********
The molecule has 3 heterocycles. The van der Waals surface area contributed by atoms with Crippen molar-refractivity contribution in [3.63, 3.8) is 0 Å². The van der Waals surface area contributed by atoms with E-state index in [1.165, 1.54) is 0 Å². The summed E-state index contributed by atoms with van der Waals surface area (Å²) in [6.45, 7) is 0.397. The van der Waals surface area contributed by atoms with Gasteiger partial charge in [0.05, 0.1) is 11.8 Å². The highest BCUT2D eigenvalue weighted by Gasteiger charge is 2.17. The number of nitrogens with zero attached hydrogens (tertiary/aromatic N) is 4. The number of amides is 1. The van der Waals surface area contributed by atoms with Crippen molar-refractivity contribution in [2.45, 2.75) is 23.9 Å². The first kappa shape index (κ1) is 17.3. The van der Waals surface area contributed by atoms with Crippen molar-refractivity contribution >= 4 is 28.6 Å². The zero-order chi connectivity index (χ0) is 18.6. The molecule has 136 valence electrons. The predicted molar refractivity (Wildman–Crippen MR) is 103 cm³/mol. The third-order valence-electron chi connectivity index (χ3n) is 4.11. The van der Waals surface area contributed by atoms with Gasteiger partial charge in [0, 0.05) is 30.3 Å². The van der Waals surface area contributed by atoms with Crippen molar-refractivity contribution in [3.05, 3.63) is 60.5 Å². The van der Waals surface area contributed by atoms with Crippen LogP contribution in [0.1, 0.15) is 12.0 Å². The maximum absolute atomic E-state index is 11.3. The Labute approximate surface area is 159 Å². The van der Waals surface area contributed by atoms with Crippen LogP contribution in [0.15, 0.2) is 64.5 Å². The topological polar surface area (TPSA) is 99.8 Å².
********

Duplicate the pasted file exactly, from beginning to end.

The molecule has 3 heterocycles. The van der Waals surface area contributed by atoms with Crippen molar-refractivity contribution in [3.63, 3.8) is 0 Å². The van der Waals surface area contributed by atoms with E-state index in [1.165, 1.54) is 0 Å². The summed E-state index contributed by atoms with van der Waals surface area (Å²) in [6.45, 7) is 0.397. The van der Waals surface area contributed by atoms with Gasteiger partial charge in [0.05, 0.1) is 11.8 Å². The highest BCUT2D eigenvalue weighted by Gasteiger charge is 2.17. The number of nitrogens with zero attached hydrogens (tertiary/aromatic N) is 4. The number of amides is 1. The van der Waals surface area contributed by atoms with Crippen molar-refractivity contribution in [2.45, 2.75) is 23.9 Å². The first kappa shape index (κ1) is 17.3. The van der Waals surface area contributed by atoms with Crippen molar-refractivity contribution >= 4 is 28.6 Å². The zero-order chi connectivity index (χ0) is 18.6. The molecule has 136 valence electrons. The predicted molar refractivity (Wildman–Crippen MR) is 103 cm³/mol. The third-order valence-electron chi connectivity index (χ3n) is 4.11. The van der Waals surface area contributed by atoms with Gasteiger partial charge in [0, 0.05) is 30.3 Å². The van der Waals surface area contributed by atoms with Crippen molar-refractivity contribution in [3.05, 3.63) is 60.5 Å². The van der Waals surface area contributed by atoms with Crippen LogP contribution in [0.1, 0.15) is 12.0 Å². The maximum absolute atomic E-state index is 11.3. The Labute approximate surface area is 159 Å². The van der Waals surface area contributed by atoms with Crippen LogP contribution in [0.15, 0.2) is 64.5 Å². The topological polar surface area (TPSA) is 99.8 Å².